Not so for expedited removal. Under expedited removal proceedings, there is no right to a hearing before a judge. The immigration officer acts as the judge to gather facts and make a determination regarding removal. The immigration officer must create a record of the facts and statements made by the alien, using a sworn statement form. The alien shall be given the opportunity to respond to the charges in a sworn statement. The immigration officer and supervisor then sign the order of removal, if they determine grounds for expedited removal have been met. No lawyer, no judge, no appeal.
As noted, there is no Sixth Amendment right to counsel in removal proceedings.  However, there is a Fifth Amendment right, which allows for counsel to appear before an immigration judge under removal proceedings. The Tenth Circuit has not weighed in whether the privilege of retained counsel representation applies to expedited removal proceedings. However, if counsel has been retained, all efforts should be made to contact counsel.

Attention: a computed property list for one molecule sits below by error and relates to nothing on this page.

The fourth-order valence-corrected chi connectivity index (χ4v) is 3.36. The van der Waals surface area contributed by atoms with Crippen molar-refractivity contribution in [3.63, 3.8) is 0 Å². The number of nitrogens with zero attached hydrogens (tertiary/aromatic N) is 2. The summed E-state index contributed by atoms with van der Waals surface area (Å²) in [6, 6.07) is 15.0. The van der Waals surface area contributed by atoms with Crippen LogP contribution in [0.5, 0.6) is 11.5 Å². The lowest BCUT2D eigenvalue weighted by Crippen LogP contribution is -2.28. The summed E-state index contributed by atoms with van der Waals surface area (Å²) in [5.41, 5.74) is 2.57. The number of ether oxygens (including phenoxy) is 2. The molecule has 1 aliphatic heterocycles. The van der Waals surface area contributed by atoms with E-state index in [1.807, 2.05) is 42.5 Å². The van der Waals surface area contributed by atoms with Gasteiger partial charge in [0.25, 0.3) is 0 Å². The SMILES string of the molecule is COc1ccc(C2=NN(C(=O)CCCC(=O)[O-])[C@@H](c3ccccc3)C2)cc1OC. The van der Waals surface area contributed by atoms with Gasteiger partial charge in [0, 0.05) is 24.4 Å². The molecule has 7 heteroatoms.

There are also some additional practical tips that have been passed around regarding what persons can do to plan ahead, if they believe they are at risk of being detained, such as:

1.    Have a plan for children.  If they are citizens, get them passports.  Make sure their documents are in order (e.g. birth certificates) and have copies.  Make arrangements for school pick-up alternatives.  Consider a power-of-attorney and alternative care-givers.

2.    Gather documentation showing more than 2 years of physical presence within the United States (bills, medical records, school records, receipts, leases, etc.).  Keep it with you; make a copy for a spouse or relative.